Worse, Filipino parents don’t know when to let go. Some see their children as their Social Security check, expecting them to care for the old ones when the time comes. I’m not really sure that’s part of the contract. And the kids themselves (even as adults) don’t know when to let go either. How many young people with families do we know who still live with their parents simply because it’s the convenient thing to do? It would be easy to judge them and say they are taking advantage of their parents’ generosity. True, to some extent. And yet the question begs asking: weren’t these children raised to be dependent? Where then does the fault lie?
Worst are those who must suffer disdain because they have chosen not to procreate. I find it offensive that if people don’t have children, it’s because they can’t and not because they won’t. Or to have just one child. Same thing. “Just one? How come? What’s wrong?” Or the pressure button, “When are you having another one?” It’s like they’re just having puppies. Why can’t being responsible as parents be seen as a noble act? We lack conversations about progeny. We assign all the accountability to God, calling the event a blessing. Such may be true, but only until it is inconvenient to care for them. Go visit the DSWD nursery and look at all the infants in there, abandoned by mothers who felt they couldn’t care for them or, worse, didn’t want to care for them.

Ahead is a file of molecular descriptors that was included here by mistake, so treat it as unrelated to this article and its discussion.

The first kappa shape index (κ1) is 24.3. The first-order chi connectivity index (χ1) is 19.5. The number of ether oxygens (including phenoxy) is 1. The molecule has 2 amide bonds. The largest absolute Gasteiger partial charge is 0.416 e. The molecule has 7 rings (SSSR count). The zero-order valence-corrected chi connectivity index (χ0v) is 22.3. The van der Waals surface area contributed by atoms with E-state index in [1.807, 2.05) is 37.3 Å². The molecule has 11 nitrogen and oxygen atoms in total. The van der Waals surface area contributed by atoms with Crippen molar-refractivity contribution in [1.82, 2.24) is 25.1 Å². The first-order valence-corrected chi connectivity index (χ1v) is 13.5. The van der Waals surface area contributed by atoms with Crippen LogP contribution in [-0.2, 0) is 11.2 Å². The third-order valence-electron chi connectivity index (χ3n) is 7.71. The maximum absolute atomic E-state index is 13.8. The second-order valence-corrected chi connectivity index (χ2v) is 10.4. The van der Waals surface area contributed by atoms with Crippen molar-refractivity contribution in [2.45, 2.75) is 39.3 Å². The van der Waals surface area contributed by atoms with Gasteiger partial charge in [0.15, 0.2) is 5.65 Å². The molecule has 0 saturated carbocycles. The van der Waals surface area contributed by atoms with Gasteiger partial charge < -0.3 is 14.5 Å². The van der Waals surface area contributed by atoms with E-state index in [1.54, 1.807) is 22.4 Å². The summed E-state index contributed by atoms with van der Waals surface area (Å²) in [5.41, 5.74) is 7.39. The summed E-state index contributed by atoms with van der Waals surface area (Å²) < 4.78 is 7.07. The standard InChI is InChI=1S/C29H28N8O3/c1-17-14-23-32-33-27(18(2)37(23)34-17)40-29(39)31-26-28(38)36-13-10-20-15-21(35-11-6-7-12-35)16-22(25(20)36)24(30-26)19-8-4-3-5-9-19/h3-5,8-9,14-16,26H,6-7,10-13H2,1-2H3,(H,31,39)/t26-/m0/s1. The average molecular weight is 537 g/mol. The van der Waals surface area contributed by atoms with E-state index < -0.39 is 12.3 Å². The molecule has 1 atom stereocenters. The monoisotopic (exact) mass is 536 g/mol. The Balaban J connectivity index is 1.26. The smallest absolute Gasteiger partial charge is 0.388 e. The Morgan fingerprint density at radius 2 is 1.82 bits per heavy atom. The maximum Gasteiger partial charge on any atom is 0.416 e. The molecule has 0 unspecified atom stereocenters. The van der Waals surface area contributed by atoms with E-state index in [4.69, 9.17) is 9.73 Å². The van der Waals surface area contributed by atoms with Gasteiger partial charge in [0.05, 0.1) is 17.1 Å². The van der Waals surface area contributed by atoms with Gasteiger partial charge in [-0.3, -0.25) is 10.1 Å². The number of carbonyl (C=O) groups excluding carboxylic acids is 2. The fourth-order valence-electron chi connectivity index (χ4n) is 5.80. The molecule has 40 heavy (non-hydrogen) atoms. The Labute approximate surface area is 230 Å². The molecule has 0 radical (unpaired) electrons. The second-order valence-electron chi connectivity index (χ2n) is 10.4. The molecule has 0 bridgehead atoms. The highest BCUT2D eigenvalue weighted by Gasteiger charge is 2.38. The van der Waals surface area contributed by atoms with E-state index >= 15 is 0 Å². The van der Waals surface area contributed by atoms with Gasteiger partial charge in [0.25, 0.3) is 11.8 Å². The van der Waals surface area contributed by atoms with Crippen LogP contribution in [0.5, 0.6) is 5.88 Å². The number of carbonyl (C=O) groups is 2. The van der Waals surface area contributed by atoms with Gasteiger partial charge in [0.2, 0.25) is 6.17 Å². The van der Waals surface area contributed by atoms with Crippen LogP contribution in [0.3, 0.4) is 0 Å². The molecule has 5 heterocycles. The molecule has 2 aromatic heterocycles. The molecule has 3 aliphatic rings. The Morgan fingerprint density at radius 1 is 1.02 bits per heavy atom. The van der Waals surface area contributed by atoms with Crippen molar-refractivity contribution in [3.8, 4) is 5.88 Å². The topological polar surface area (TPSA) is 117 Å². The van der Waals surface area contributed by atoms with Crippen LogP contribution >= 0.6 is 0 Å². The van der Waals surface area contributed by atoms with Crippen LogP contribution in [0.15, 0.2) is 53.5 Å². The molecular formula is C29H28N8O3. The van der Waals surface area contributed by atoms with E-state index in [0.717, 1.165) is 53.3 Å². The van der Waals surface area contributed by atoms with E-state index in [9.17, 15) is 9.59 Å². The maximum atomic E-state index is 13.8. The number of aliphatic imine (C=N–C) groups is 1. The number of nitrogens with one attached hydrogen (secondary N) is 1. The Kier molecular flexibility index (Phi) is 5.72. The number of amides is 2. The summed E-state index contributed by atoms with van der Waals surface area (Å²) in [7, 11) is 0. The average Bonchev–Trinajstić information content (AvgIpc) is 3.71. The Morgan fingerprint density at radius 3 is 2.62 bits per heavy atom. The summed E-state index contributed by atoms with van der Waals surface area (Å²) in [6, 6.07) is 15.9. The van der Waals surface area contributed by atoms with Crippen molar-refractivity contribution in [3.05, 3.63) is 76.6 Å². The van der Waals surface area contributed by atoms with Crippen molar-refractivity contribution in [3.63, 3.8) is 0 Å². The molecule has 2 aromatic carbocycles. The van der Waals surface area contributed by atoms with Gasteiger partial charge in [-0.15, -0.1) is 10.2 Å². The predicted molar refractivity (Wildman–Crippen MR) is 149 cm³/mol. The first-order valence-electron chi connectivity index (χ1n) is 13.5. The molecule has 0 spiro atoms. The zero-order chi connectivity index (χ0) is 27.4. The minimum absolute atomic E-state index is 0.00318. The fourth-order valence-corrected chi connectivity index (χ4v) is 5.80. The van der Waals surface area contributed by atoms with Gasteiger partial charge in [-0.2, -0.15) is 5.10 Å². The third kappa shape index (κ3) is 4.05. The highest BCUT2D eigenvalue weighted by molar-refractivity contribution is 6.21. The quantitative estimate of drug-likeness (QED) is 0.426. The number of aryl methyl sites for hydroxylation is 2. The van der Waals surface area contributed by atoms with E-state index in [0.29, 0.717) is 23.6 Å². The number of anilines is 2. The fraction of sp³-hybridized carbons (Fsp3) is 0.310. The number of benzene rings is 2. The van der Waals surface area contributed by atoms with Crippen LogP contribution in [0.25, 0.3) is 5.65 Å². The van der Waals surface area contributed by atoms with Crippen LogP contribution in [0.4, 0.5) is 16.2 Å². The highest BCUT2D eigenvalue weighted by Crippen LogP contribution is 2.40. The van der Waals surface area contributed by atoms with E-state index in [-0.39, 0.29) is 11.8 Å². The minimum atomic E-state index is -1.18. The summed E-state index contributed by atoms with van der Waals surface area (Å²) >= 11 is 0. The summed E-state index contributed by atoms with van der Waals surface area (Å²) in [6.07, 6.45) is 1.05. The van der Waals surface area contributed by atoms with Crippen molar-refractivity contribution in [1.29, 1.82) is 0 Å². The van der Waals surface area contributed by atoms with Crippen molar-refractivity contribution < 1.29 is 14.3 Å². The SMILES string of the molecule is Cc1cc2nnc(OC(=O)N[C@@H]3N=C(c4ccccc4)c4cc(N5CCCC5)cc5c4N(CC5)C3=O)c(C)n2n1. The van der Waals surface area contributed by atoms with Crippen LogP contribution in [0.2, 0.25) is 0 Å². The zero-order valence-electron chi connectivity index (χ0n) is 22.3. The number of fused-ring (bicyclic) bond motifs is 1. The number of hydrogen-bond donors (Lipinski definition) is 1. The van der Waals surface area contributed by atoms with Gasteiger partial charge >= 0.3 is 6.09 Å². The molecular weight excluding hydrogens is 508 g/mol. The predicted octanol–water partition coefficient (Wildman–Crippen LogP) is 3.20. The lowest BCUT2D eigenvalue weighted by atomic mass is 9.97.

Have the conversation, please. Not just between spouses but also between parents and children. The rate of teenage pregnancy in the Philippines is the highest it’s ever been. And the archaic attitude of “That’s okay, our culprit is male” still persists. Darling, it takes two to tango. Don’t raise your son to haphazardly spew his seed all over the place and then in a cowardly fashion run away from his part of the outcome. There are more single parents now than ever before, and even though I am a single parent, I have through the years gained the painful wisdom and understanding of why a child should ideally have two parents. But let’s leave that topic for another discussion.
No matter how much we claim that we love our children, we must also remember that they are victims resulting from choices we make, or accidents we allow to happen. Let’s be wholeheartedly responsible for how they grow to become worthwhile human beings, not as we want them to be but rather as they are meant to be. They will inherit this earth. We proclaim this time and time again. Let’s mean it. Someone said (and I quote this again, having done so in one of my earlier columns) that we don’t raise children to survive in a harsh and cruel world. We raise children who will make the world less harsh and less cruel. I think that’s an admirable parental goal all of us should aim for. Our job is to get our kids ready for that daunting job.
Besides, although I am always happy to hear that some couple is expecting a small arrival, my sick brain can’t dismiss the picture of what it took to make it happen. Eww.